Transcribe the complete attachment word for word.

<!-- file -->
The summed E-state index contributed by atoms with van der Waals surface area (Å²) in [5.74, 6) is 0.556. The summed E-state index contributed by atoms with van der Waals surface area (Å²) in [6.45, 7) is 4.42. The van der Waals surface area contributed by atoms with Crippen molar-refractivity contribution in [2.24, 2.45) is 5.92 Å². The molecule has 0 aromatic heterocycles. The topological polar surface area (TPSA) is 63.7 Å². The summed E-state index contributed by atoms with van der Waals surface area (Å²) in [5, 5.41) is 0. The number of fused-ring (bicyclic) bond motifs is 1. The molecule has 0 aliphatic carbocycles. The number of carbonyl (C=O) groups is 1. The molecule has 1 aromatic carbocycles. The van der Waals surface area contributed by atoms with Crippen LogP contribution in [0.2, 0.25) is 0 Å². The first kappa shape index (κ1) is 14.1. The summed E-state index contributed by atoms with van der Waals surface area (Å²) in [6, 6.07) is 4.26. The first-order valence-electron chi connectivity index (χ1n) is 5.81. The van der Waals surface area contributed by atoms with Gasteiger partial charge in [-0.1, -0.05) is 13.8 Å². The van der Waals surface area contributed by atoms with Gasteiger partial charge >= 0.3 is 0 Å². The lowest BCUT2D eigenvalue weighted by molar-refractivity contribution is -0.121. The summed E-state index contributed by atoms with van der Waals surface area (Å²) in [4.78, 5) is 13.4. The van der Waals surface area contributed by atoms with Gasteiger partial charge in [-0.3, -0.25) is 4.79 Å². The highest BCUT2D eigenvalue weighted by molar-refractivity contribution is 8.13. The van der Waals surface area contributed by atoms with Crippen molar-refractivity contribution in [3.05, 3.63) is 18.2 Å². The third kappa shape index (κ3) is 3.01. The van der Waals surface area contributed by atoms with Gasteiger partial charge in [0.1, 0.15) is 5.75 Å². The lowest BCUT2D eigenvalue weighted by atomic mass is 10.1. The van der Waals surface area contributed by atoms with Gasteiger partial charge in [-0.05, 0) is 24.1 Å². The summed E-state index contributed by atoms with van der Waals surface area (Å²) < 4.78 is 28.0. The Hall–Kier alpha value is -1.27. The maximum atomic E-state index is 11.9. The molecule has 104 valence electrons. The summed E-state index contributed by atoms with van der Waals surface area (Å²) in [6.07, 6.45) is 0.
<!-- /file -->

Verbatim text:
The summed E-state index contributed by atoms with van der Waals surface area (Å²) in [5.74, 6) is 0.556. The summed E-state index contributed by atoms with van der Waals surface area (Å²) in [6.45, 7) is 4.42. The van der Waals surface area contributed by atoms with Crippen molar-refractivity contribution in [2.24, 2.45) is 5.92 Å². The molecule has 0 aromatic heterocycles. The topological polar surface area (TPSA) is 63.7 Å². The summed E-state index contributed by atoms with van der Waals surface area (Å²) in [5, 5.41) is 0. The number of fused-ring (bicyclic) bond motifs is 1. The molecule has 0 aliphatic carbocycles. The number of carbonyl (C=O) groups is 1. The molecule has 1 aromatic carbocycles. The van der Waals surface area contributed by atoms with Crippen LogP contribution in [0.2, 0.25) is 0 Å². The first kappa shape index (κ1) is 14.1. The summed E-state index contributed by atoms with van der Waals surface area (Å²) in [6, 6.07) is 4.26. The first-order valence-electron chi connectivity index (χ1n) is 5.81. The van der Waals surface area contributed by atoms with Gasteiger partial charge in [-0.1, -0.05) is 13.8 Å². The van der Waals surface area contributed by atoms with Gasteiger partial charge >= 0.3 is 0 Å². The lowest BCUT2D eigenvalue weighted by molar-refractivity contribution is -0.121. The summed E-state index contributed by atoms with van der Waals surface area (Å²) in [4.78, 5) is 13.4. The van der Waals surface area contributed by atoms with Gasteiger partial charge in [-0.3, -0.25) is 4.79 Å². The highest BCUT2D eigenvalue weighted by molar-refractivity contribution is 8.13. The van der Waals surface area contributed by atoms with Crippen molar-refractivity contribution in [3.05, 3.63) is 18.2 Å². The third kappa shape index (κ3) is 3.01. The van der Waals surface area contributed by atoms with Gasteiger partial charge in [0.1, 0.15) is 5.75 Å². The lowest BCUT2D eigenvalue weighted by atomic mass is 10.1. The van der Waals surface area contributed by atoms with Gasteiger partial charge in [-0.05, 0) is 24.1 Å². The summed E-state index contributed by atoms with van der Waals surface area (Å²) < 4.78 is 28.0. The Hall–Kier alpha value is -1.27. The maximum atomic E-state index is 11.9. The molecule has 104 valence electrons. The summed E-state index contributed by atoms with van der Waals surface area (Å²) in [6.07, 6.45) is 0.